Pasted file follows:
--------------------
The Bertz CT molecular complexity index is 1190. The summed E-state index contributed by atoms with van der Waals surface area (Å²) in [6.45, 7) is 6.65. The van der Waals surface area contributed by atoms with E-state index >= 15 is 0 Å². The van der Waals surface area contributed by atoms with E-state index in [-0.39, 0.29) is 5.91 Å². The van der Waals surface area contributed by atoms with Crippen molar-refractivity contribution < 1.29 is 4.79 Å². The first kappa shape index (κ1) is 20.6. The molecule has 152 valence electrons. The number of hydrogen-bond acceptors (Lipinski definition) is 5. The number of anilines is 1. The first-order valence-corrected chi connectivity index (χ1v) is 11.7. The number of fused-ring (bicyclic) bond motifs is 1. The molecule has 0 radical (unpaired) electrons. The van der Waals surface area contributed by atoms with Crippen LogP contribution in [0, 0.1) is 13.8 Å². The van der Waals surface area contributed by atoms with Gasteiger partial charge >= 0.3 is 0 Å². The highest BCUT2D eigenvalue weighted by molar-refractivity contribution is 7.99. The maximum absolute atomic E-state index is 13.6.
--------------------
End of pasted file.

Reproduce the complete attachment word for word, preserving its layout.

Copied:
The Bertz CT molecular complexity index is 1190. The summed E-state index contributed by atoms with van der Waals surface area (Å²) in [6.45, 7) is 6.65. The van der Waals surface area contributed by atoms with E-state index >= 15 is 0 Å². The van der Waals surface area contributed by atoms with E-state index in [-0.39, 0.29) is 5.91 Å². The van der Waals surface area contributed by atoms with Crippen molar-refractivity contribution < 1.29 is 4.79 Å². The first kappa shape index (κ1) is 20.6. The molecule has 152 valence electrons. The number of hydrogen-bond acceptors (Lipinski definition) is 5. The number of anilines is 1. The first-order valence-corrected chi connectivity index (χ1v) is 11.7. The number of fused-ring (bicyclic) bond motifs is 1. The molecule has 0 radical (unpaired) electrons. The van der Waals surface area contributed by atoms with Crippen LogP contribution in [0, 0.1) is 13.8 Å². The van der Waals surface area contributed by atoms with Gasteiger partial charge >= 0.3 is 0 Å². The highest BCUT2D eigenvalue weighted by molar-refractivity contribution is 7.99. The maximum absolute atomic E-state index is 13.6.